Leah 2's Liked Comments

I'm struggling with this right now. My father was the alcoholic abuser, and my mother let him physically and emotionally abuse herself and us kids. (She had multiple opportunities to leave, but didn't.) I turned out pretty well; unfortunately, my brother has behavior similar to dad's.

Dad is dying, but he is still verbally abusive; if he had the strength, he would be physically abusive. My mom can't understand why my brother and I still resent Dad's abuse, and her neglect to do anything to save us. She also engages in a fair amount of revisionist history in discussing the past (and no, she does not have dementia).

I've been working with a counselor on this topic, and what we've decided is that - no matter Dad's or Mom's behavior - I have to be able to handle things in a way that I can look back and be proud of my behavior. Maybe someday I'll get to a place of forgiveness, but as for now, I am settling for behaving in a dignified and decent way towards my abuser and his helpmate.
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We know a mother of 5 children who lost her youngest baby to SIDS. She had one of these very life-like dolls, and dressed it in her dead baby's clothes. She carried that doll around just like a baby. We did feel enormously sorry for her, but still, it freaked us out. About a year or so later, she finally stopped carrying it around all the time.
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The kid has the classic look of someone who takes a lot of steroids for a medical condition. The really red cheeks are the give away.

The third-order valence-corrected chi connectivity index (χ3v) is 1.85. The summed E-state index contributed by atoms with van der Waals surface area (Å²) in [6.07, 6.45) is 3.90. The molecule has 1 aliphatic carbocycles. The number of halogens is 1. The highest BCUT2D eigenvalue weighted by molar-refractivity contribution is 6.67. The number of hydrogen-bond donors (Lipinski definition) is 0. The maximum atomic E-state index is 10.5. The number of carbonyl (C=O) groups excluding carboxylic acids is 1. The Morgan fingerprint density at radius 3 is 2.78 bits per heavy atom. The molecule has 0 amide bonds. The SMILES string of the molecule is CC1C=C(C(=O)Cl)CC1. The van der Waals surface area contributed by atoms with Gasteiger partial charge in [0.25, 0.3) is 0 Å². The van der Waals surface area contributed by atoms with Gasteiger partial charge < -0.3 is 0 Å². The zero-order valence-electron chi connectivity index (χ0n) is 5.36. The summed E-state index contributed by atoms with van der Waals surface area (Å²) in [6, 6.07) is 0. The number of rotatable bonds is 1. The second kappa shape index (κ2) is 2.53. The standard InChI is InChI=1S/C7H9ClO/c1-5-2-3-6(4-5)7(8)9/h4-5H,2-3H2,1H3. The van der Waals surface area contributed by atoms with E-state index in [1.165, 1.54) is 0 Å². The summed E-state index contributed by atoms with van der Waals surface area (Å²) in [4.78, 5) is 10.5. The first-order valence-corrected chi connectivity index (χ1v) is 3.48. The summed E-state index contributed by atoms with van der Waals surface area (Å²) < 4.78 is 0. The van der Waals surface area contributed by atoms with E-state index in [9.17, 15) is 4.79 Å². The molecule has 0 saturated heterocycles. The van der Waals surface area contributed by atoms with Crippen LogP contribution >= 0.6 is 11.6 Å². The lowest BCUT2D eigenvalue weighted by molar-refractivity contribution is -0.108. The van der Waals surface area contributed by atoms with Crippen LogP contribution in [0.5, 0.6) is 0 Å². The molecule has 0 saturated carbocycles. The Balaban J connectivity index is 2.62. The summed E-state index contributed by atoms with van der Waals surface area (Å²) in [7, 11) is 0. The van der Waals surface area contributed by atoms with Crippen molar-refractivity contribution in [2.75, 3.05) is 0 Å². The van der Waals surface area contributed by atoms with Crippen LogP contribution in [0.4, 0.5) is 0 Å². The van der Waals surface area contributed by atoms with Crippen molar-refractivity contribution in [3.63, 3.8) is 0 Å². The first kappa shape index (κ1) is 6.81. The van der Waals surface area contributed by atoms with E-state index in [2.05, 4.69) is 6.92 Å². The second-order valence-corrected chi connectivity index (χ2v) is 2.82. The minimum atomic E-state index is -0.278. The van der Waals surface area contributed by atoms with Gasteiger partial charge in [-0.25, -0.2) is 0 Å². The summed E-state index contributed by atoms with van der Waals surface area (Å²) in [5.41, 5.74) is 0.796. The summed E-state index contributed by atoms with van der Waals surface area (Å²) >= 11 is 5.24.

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Hey, I breastfed both my boys for a long time. And my mother breastfed my siblings and I. But I would have flipped my lid if she or my mother in law did this to one of my babies.

Why? Because it's not about the breastfeeding -- it's about the mother in law trying to insert herself into the relationship between her grandchild and the mom.

I'd bet my last dollar that the mother in law tied to insert herself into or constantly control some aspect of the young couple's lives.
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Mooseman, it sounds to me like you are ignorant of the subject. Just because someone had special needs, doesn't mean that they're are any less deserving of life.

And who are you to decide what constitutes "making a difference" in the world? I'd say that the physicians who treated this child (and my child) have learned a heck of a lot from them. I'd say that people who know and love children with special needs have learned a lot about love, patience, and tolerance.

How dare you say that these children don't make a difference?
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  • Member Since 2012/08/06


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